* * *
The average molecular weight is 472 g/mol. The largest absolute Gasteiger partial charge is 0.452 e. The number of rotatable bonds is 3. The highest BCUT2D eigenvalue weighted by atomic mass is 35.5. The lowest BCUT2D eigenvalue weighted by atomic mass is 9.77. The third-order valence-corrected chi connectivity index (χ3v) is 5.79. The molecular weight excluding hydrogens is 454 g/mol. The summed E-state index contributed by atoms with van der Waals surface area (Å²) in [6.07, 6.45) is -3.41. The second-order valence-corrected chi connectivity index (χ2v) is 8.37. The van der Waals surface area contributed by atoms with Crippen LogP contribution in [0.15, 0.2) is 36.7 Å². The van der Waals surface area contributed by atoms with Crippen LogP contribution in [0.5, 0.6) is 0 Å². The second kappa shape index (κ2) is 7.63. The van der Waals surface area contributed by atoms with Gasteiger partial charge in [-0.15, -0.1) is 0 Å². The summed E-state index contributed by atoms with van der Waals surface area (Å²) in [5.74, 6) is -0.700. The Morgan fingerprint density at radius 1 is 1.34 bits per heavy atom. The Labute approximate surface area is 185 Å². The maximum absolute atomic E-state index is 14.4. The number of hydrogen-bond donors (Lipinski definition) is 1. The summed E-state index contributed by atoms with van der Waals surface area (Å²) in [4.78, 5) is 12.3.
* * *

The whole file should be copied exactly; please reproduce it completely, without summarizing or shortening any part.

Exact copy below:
The average molecular weight is 472 g/mol. The largest absolute Gasteiger partial charge is 0.452 e. The number of rotatable bonds is 3. The highest BCUT2D eigenvalue weighted by atomic mass is 35.5. The lowest BCUT2D eigenvalue weighted by atomic mass is 9.77. The third-order valence-corrected chi connectivity index (χ3v) is 5.79. The molecular weight excluding hydrogens is 454 g/mol. The summed E-state index contributed by atoms with van der Waals surface area (Å²) in [6.07, 6.45) is -3.41. The second-order valence-corrected chi connectivity index (χ2v) is 8.37. The van der Waals surface area contributed by atoms with Crippen LogP contribution in [0.15, 0.2) is 36.7 Å². The van der Waals surface area contributed by atoms with Crippen LogP contribution in [0.5, 0.6) is 0 Å². The second kappa shape index (κ2) is 7.63. The van der Waals surface area contributed by atoms with Gasteiger partial charge in [-0.15, -0.1) is 0 Å². The summed E-state index contributed by atoms with van der Waals surface area (Å²) in [5.74, 6) is -0.700. The Morgan fingerprint density at radius 1 is 1.34 bits per heavy atom. The Labute approximate surface area is 185 Å². The maximum absolute atomic E-state index is 14.4. The number of hydrogen-bond donors (Lipinski definition) is 1. The summed E-state index contributed by atoms with van der Waals surface area (Å²) in [4.78, 5) is 12.3.